Advocacy E-News October 15, 2018
October 15, 2018
NJ GETS REPORT CARD ‘F’ FOR LACK OF PARITY IN INSURANCE COVERAGE OF MENTAL HEALTH
Advocates give New Jersey — and more than half of other states — a poor grade for failing to support and enforce federal law. The report card was released Wednesday by ParityTrack, an advocacy and leadership organization. ParityTrack seeks to evaluate how states are supporting and enforcing a 2008 federal law that prohibited health insurance companies from making it more difficult or costly for patients to access mental health or substance-use disorder (SUD) benefits than it would be for them to get coverage for physical ailments.
N.J. SCHOOLS MAY SOON SCREEN TEENS FOR DEPRESSION
If a bill going through state legislature becomes law, New Jersey schools would be required to screen all students in grades 7 through 12 for depression. The bill comes in the wake of new guidelines from the American Academy of Pediatrics, which recommended teens ages 12 and older be screened annually for depression. Mental illness has been on the rise nationally in the past years, with it causing more deaths in kids aged 10-14 years old than car accidents in 2013, according to the Center for Disease Control.
NEW EXPUNGEMENT LAWS GOING INTO EFFECT OCTOBER 1ST
As of October 1st, 2018, the laws surrounding the expungement of an ex-offender’s criminal record will be going through a major transformation. There are three major to help ex-offenders who have only committed what are considered to be minor crimes more easily get these convictions taken off of their record. One of the aspects that these new laws address is to reduce the amount of time it takes before ex-convicts are able to apply to get these minor offenses taken off of their record. For juveniles, the time it takes was lowered as well. Another has to do with the types of crimes that are now considered to be “minor” in the eyes of the law.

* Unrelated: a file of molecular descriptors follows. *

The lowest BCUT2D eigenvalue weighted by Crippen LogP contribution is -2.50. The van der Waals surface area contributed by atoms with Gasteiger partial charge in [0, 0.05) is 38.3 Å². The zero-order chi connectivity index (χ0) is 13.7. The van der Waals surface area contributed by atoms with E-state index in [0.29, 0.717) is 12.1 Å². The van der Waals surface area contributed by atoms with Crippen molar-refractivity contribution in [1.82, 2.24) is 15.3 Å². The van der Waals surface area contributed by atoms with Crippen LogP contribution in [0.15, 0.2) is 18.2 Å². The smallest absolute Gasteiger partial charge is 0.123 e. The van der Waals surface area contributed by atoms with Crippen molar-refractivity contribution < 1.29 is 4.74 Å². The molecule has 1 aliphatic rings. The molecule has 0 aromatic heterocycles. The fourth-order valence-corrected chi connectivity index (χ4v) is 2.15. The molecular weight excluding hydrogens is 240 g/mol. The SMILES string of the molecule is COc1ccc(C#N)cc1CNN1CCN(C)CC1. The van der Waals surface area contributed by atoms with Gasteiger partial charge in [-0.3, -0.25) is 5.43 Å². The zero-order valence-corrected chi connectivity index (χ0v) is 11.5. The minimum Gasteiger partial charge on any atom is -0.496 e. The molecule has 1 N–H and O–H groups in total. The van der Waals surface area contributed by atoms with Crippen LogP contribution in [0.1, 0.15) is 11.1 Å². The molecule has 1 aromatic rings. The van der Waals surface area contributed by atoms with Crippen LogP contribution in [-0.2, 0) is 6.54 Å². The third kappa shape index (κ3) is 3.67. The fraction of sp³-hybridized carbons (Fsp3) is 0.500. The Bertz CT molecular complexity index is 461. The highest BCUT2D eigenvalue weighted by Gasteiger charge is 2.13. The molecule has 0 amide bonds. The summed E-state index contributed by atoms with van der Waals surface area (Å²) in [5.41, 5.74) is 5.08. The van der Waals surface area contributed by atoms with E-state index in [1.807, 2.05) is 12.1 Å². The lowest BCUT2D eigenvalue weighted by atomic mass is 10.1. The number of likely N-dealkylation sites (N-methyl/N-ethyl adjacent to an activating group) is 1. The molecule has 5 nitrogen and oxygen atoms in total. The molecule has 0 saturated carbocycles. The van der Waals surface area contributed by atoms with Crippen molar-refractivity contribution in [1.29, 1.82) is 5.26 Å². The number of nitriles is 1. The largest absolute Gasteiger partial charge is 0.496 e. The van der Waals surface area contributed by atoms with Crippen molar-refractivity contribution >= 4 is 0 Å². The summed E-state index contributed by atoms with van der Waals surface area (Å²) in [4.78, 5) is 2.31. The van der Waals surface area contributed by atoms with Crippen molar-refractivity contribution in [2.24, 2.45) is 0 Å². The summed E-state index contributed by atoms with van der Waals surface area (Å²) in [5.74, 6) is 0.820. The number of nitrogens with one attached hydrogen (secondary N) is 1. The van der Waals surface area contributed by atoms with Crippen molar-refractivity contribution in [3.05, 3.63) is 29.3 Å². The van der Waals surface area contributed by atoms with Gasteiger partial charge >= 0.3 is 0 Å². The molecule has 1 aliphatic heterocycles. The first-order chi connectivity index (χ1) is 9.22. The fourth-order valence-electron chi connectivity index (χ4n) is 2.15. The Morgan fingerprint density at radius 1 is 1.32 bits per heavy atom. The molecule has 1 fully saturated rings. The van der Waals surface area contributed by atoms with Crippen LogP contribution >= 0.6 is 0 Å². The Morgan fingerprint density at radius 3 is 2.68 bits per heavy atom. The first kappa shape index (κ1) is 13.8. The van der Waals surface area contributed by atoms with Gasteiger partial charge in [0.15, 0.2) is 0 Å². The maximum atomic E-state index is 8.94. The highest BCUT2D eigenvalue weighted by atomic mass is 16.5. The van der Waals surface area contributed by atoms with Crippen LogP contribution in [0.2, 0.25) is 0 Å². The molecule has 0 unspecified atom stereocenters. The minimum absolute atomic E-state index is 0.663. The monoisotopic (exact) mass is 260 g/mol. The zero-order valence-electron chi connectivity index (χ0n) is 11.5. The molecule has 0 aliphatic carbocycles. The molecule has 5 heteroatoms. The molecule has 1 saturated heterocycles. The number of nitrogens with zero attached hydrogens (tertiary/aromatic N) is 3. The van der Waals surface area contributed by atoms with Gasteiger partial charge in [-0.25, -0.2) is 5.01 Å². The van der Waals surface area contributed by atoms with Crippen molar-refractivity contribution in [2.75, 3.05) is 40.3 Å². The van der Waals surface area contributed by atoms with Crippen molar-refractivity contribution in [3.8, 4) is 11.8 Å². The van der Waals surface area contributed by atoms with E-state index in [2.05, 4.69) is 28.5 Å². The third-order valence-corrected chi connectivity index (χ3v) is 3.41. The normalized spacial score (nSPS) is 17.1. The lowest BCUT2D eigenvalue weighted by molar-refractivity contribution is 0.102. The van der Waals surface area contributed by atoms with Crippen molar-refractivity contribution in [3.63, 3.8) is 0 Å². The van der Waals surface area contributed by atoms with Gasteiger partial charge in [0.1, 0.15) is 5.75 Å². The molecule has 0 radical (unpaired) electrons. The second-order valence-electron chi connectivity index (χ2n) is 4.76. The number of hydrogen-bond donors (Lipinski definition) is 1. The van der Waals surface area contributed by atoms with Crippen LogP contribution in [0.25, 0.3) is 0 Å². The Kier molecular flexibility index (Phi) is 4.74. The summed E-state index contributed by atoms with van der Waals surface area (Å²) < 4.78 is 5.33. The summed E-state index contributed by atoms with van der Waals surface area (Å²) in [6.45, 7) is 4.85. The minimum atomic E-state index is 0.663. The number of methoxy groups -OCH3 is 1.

U.K. APPOINTS MINISTER FOR SUICIDE PREVENTION
Months after appointing its first minister for loneliness, Britain named a minister for suicide prevention as part of a new push to tackle mental health issues. Prime Minister Theresa May on Wednesday announced the appointment of the health minister Jackie Doyle-Price to the new role. She will lead government efforts to cut the number of suicides and overcome the stigma that prevents people with mental health problems from seeking help.